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Archive for Sunday, July 29, 2001

Police outposts in Haiti attacked

Assassins thought to be loyal to army disbanded under Aristide

July 29, 2001

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— Six men wearing camouflage uniforms and cradling assault rifles stormed a police academy and a jail Saturday, demanding loyalty to the disbanded Haitian army. Three policemen were killed and four wounded.

Before dawn, the gunmen pulled up at the suburban Petionville academy in an all-terrain vehicle and headed for the barracks, spraying them with gunfire, Cmdr. Jean-Yonel Trecil said.

Alain Gasmar cries after identifying the body of his brother,
policeman Louis James Gasmar, 32, who was killed in a terrorist
attack at a police academy. The attack was one of three Saturday on
police outposts in Haiti.

Alain Gasmar cries after identifying the body of his brother, policeman Louis James Gasmar, 32, who was killed in a terrorist attack at a police academy. The attack was one of three Saturday on police outposts in Haiti.

The attackers seized senior officer Eddy Cantave from a dormitory and forced him to lead them to a SWAT team compound, where heavy arms are stored.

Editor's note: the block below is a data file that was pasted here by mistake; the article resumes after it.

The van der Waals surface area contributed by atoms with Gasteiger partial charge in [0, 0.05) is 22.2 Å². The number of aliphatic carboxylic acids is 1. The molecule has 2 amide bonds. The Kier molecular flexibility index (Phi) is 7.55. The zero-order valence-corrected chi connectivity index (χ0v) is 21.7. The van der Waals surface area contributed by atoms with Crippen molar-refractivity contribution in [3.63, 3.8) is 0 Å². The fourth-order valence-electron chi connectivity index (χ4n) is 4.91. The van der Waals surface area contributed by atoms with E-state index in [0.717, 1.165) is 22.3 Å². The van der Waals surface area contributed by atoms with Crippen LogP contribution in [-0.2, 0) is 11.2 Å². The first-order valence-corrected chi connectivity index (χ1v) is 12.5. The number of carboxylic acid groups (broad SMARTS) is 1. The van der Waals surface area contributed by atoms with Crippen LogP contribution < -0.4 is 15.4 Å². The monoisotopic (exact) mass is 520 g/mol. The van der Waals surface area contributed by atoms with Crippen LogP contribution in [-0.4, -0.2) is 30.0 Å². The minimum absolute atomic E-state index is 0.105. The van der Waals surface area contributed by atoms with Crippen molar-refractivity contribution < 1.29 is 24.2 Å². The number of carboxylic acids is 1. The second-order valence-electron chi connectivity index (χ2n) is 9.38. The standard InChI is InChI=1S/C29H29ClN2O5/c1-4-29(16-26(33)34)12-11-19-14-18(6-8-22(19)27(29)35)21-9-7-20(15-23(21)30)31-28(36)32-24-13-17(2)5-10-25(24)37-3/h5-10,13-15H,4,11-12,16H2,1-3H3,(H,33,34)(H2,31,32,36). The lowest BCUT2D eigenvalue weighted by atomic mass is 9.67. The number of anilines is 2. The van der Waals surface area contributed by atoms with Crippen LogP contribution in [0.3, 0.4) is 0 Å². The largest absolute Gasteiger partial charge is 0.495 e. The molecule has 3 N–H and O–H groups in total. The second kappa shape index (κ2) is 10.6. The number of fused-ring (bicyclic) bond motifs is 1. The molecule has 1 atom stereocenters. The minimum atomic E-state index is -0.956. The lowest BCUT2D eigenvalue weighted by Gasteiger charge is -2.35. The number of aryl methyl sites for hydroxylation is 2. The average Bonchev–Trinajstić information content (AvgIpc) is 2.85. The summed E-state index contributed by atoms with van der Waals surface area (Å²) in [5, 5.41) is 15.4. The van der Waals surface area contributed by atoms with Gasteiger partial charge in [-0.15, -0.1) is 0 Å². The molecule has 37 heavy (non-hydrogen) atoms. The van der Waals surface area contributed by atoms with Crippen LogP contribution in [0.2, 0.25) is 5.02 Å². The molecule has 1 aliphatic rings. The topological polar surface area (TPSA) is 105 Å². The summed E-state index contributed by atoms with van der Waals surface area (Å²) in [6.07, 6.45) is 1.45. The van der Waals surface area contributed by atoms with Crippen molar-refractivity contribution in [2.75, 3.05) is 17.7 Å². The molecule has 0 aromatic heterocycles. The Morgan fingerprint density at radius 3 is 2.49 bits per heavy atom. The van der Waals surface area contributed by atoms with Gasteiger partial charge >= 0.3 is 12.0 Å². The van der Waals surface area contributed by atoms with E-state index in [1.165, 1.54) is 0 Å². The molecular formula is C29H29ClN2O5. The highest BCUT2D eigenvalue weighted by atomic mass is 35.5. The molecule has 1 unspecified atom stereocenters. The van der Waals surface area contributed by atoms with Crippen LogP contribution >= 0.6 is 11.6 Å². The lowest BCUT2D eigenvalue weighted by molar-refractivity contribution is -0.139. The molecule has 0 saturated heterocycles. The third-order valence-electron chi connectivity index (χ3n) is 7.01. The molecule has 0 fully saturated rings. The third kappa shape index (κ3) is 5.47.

The gunmen then shot and killed Cantave along with a cadet and an officer on guard duty at the compound, Trecil said. Cantave was found with his hands bound. Four other officers were wounded by gunfire in the attack, which ended around sunrise.

It was unclear if the attackers stole any weapons.

The gunmen were apparently the same as those who earlier Saturday attacked a police lockup about 1 1/2 miles away.

They threatened to kill 21 inmates if they didn't say "long live the army," said Patricia Barrieu, who sells food to the prisoners. None of the prisoners was harmed or released.

In a similar incident later Saturday, unidentified gunmen attacked a police station in Mirebalais, 25 miles northeast of the capital, said Haitian Justice Minister Gary Lissade. He provided no details, but Radio Plus reported that one officer was killed and three officers were abducted.

The Petionville academy was once used to train the Haitian army, which President Jean-Bertrand Aristide disbanded.

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